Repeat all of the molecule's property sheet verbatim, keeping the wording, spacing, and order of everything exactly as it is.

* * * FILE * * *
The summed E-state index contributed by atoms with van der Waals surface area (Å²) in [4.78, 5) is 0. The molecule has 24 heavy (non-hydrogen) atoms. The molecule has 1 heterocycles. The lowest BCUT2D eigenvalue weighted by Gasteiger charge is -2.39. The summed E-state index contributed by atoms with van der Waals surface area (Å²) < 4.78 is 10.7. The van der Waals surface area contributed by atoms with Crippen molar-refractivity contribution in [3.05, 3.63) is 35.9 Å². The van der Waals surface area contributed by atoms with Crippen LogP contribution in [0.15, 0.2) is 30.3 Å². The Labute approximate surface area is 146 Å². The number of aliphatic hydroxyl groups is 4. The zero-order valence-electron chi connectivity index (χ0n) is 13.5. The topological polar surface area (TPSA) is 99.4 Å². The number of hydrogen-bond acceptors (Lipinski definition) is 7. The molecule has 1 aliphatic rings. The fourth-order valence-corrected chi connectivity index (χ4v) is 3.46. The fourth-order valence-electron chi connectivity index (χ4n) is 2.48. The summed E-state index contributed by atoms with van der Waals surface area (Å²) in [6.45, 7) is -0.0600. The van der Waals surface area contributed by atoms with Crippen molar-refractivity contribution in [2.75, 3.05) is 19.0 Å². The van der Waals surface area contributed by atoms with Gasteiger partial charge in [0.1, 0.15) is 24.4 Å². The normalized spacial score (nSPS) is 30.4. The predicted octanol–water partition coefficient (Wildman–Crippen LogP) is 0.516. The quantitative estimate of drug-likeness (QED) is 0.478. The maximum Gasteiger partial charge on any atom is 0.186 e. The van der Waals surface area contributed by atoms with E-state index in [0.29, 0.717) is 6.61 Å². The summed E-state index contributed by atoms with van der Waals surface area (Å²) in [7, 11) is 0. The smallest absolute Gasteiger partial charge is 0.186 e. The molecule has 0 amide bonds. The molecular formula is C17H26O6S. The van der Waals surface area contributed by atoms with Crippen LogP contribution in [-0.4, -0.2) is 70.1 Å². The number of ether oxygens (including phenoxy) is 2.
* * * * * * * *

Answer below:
The summed E-state index contributed by atoms with van der Waals surface area (Å²) in [4.78, 5) is 0. The molecule has 24 heavy (non-hydrogen) atoms. The molecule has 1 heterocycles. The lowest BCUT2D eigenvalue weighted by Gasteiger charge is -2.39. The summed E-state index contributed by atoms with van der Waals surface area (Å²) < 4.78 is 10.7. The van der Waals surface area contributed by atoms with Crippen molar-refractivity contribution in [3.05, 3.63) is 35.9 Å². The van der Waals surface area contributed by atoms with Crippen LogP contribution in [0.15, 0.2) is 30.3 Å². The Labute approximate surface area is 146 Å². The number of aliphatic hydroxyl groups is 4. The zero-order valence-electron chi connectivity index (χ0n) is 13.5. The topological polar surface area (TPSA) is 99.4 Å². The number of hydrogen-bond acceptors (Lipinski definition) is 7. The molecule has 1 aliphatic rings. The fourth-order valence-corrected chi connectivity index (χ4v) is 3.46. The fourth-order valence-electron chi connectivity index (χ4n) is 2.48. The summed E-state index contributed by atoms with van der Waals surface area (Å²) in [6.45, 7) is -0.0600. The van der Waals surface area contributed by atoms with Crippen molar-refractivity contribution in [2.75, 3.05) is 19.0 Å². The van der Waals surface area contributed by atoms with Gasteiger partial charge in [0.1, 0.15) is 24.4 Å². The normalized spacial score (nSPS) is 30.4. The predicted octanol–water partition coefficient (Wildman–Crippen LogP) is 0.516. The quantitative estimate of drug-likeness (QED) is 0.478. The maximum Gasteiger partial charge on any atom is 0.186 e. The van der Waals surface area contributed by atoms with E-state index in [0.29, 0.717) is 6.61 Å². The summed E-state index contributed by atoms with van der Waals surface area (Å²) in [7, 11) is 0. The smallest absolute Gasteiger partial charge is 0.186 e. The molecule has 0 amide bonds. The molecular formula is C17H26O6S. The van der Waals surface area contributed by atoms with Crippen LogP contribution in [-0.4, -0.2) is 70.1 Å². The number of ether oxygens (including phenoxy) is 2.